The next chapter begins with “The Woman Playing the Man’s Part.” It briefly discusses the woman-on-top position during sex, before delving into the various movements a man might make with his penis while having intercourse. Of note, there is mention of certain movements causing a woman’s eyes to “roll when she feels him in certain spots” (Doniger and Kakar 62). This could represent an ancient recognition and understanding of what we refer to as the G-spot (Doniger 2007: 75). There is further discussion of a multitude of manners in which a man may thrust during intercourse, along with a brief mention of movements a woman can make whilst on top, or “playing the man’s part”. It is said that “a man can learn everything – a woman’s personality, what sort of sex excites her – from the way she moves on top” (Doniger and Kakar 64). At the same time, Doniger argues, Vatsyayana “acknowledges a woman’s active agency and challenges her stereotyped gender role” when he discusses women taking on the “man’s role” during sex (Doniger 2003:29).
Chapter nine discusses oral sex, in terms of both the act itself as well as the type of people who like to engage in it. Eight acts of oral sex are outlined when it is performed by a “person of the third nature” (Doniger and Kakar 67). This “third nature” may be reference to cross-dressing men and women, and Doniger discusses this particular portion of text at length in a separate article (Doniger 2003: 26-28). Ultimately, though Vatsyayana himself seems opposed to the idea of oral sex, he nonetheless suggests that, “since learned men disagree and there are discrepancies in what the religious texts say, one should act according to the custom of the region and one’s own disposition and confidence” (Doniger and Kakar 68).
The tenth and final chapter of the book begins by discussing the “start and finish of sex.” Vatsyayana mentions a specific room in a man’s house, “dedicated to sex” (Doniger and Kakar 70). There is mention of friends, alcohol, music, and touching, utilizing “the embraces and so forth that have already been described” (Doniger and Kakar 70). When it has been determined that the woman is aroused, and at which point the friends have been sent away, the man loosens the knot of the woman’s waistband; “that is the beginning of sex” (Doniger and Kakar 70). The end of sex is outlined in great detail. The man and woman leave the room separately, to bathe, “embarrassed, not looking at one another, as if they were not even acquainted with one another (Doniger and Kakar 70). Upon returning from bathing, they are no longer embarrassed. Indeed, they relax and enjoy some food and drink, sometimes retiring to the rooftop porch to “enjoy the moonlight and tell stories to suit their mood” (Doniger and Kakar 71). Furthermore, “as she lies in his lap, looking at the moon, he points out the rows of the constellations to her; they look at the Pleiades, the Pole Star, and the Garland of the Seven Sages that form the Great Bear. That is the end of sex” (Doniger and Kakar 71).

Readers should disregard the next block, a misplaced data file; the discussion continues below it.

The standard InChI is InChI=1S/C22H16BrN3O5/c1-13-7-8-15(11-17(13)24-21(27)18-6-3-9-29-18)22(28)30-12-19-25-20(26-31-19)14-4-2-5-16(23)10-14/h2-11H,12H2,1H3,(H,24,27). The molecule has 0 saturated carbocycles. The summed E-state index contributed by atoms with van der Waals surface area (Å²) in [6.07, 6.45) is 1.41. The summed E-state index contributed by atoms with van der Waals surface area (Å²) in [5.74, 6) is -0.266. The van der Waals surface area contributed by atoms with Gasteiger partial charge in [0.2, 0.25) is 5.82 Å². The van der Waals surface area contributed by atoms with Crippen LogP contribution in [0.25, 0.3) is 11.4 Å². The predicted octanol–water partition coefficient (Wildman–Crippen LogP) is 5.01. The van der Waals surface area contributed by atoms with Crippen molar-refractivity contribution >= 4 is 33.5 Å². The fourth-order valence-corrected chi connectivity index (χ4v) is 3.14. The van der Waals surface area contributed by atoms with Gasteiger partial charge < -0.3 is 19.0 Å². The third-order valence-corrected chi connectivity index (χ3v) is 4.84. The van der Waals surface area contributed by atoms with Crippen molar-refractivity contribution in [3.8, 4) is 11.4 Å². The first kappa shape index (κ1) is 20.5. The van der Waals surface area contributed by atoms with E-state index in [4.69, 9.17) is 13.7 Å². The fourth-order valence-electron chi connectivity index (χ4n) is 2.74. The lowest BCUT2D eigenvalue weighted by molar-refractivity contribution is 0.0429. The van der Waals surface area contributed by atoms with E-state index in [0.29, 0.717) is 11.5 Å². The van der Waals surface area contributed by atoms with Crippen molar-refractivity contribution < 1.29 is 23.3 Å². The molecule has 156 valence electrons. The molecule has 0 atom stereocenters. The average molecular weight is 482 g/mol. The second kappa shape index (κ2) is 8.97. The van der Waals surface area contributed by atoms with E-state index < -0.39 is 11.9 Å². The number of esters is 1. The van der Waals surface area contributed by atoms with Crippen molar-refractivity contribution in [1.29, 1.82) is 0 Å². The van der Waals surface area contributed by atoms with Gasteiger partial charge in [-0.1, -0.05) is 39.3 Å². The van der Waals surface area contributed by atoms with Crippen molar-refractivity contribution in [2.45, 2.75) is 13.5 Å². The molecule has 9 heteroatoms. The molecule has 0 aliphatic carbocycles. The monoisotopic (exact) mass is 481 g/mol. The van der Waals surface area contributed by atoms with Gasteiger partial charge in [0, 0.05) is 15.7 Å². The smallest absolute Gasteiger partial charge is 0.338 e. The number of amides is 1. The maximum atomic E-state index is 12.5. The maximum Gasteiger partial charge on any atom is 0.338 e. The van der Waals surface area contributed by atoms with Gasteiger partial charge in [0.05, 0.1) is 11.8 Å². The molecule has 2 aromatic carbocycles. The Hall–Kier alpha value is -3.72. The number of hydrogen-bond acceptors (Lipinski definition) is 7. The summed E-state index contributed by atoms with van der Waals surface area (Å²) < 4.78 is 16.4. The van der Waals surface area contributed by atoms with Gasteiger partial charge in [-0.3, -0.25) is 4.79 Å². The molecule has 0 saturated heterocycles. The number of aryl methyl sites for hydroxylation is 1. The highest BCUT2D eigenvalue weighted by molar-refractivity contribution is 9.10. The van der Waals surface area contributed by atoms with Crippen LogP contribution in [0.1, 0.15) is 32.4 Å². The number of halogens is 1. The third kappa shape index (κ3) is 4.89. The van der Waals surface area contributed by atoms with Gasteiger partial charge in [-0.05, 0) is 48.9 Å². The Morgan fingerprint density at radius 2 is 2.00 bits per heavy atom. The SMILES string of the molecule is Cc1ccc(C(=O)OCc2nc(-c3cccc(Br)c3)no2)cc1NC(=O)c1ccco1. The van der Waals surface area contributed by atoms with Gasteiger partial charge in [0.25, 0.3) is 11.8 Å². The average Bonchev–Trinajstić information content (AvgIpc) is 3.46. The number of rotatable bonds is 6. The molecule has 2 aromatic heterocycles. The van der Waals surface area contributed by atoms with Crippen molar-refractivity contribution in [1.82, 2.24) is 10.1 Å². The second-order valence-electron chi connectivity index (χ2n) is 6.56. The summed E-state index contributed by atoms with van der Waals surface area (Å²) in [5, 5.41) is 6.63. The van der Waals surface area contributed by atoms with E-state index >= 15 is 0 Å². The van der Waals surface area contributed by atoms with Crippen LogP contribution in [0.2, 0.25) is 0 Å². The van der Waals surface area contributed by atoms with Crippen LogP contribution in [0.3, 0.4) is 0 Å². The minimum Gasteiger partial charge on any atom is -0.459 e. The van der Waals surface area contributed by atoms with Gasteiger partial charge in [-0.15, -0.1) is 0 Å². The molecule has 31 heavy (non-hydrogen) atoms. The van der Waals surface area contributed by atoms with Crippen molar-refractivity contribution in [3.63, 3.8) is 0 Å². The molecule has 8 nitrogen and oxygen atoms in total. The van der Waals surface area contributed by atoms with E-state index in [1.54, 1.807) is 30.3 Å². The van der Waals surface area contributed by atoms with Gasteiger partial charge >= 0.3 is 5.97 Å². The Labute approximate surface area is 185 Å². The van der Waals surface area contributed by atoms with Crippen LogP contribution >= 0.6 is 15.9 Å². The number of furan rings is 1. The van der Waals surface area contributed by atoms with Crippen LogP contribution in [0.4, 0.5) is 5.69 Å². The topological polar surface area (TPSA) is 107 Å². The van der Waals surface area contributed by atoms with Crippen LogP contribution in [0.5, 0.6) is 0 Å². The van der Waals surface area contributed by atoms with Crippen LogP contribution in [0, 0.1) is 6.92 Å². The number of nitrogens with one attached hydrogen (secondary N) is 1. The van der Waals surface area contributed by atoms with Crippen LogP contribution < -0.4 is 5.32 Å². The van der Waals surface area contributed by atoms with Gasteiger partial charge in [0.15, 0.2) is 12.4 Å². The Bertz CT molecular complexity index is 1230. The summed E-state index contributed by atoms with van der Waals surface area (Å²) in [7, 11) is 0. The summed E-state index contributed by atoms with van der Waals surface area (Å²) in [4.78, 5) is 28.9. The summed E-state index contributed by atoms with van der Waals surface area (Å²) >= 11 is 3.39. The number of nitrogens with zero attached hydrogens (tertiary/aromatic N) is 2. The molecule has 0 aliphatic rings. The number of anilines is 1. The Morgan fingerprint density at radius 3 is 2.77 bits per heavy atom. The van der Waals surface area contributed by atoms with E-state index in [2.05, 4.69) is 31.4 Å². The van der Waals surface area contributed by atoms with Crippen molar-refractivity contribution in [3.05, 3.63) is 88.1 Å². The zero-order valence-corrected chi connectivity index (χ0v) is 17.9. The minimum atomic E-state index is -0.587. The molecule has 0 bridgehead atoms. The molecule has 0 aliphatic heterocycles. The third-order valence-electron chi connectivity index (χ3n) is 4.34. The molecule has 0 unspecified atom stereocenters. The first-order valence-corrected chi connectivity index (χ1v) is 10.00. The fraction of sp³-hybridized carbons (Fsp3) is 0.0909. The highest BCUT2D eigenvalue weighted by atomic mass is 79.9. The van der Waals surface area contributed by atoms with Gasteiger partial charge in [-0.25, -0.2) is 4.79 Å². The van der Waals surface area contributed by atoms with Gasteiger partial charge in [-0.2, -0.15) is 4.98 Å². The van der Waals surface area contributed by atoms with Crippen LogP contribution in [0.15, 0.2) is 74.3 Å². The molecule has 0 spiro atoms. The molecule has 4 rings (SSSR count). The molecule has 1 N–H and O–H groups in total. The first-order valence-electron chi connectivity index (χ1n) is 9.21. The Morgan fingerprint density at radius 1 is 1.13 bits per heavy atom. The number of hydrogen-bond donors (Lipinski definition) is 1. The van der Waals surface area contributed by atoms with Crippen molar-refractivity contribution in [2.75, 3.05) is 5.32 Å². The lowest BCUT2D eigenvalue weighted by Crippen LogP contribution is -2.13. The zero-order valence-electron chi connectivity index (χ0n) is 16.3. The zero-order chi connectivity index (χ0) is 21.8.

Before the chapter is complete, Vatsyayana mentions the “different kinds of sex” according to levels of passion or levels of class (Doniger and Kakar 72). He finishes the chapter, and this book, with a brief discussion of the causes of “lovers’ quarrels”. How might one avoid such quarrels? The solution comes in studying the sixty-four arts alongside the Kama Sutra. Indeed, “the lover who employs in this way the sixty-four arts of love that Babhravya taught is successful with the best women” (Doniger and Kakar 73).
REFERENCES AND FURTHER RECOMMENDED READING
Betageri, Ankur (2011) “Books at a Glance.” Indian Literature 55, No. 2: 222-224.
Doniger, Wendy (2007) “Reading the ‘Kamasutra’: The Strange and the Familiar.” Daedalus 136, No. 2: 66-78.
Doniger, Wendy (2003) “The ‘Kamasutra’: It Isn’t All about Sex.” The Kenyon Review 25, No. 1: 18-37.
Grant, Ben (2005) “Translating/’The’ ‘Kama Sutra’” Third World Quarterly 26, No. 3: 509-516.
Kureishi, Hanif (2011) “It’s a sin: the Kama Sutra and the search for pleasure.” Critical Quarterly 53, No. 1: 1-5. Accessed February 4, 2016. doi: 10.1111/j.1467-8705.2011.01984.x
Rodrigues, Hillary (2006) Hinduism – The eBook. Journal of Buddhist Ethics Online Books, Ltd.
Shusterman, Richard (2007) “Asian Ars Erotica and the Question of Sexual Aesthetics.” The Journal of Aesthetics and Art Criticism 65, No. 1: 55-68.
Vatsyayana. (2002) Kamasutra. Translated by Wendy Doniger and Sudhir Kakar. Oxford: Oxford University Press.
Related Topics for Further Investigation
Alternate translations of the Kama Sutra (Richard Burton, Alain Danielou)
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Article written by: Eric Selles (2016) who is solely responsible for its content.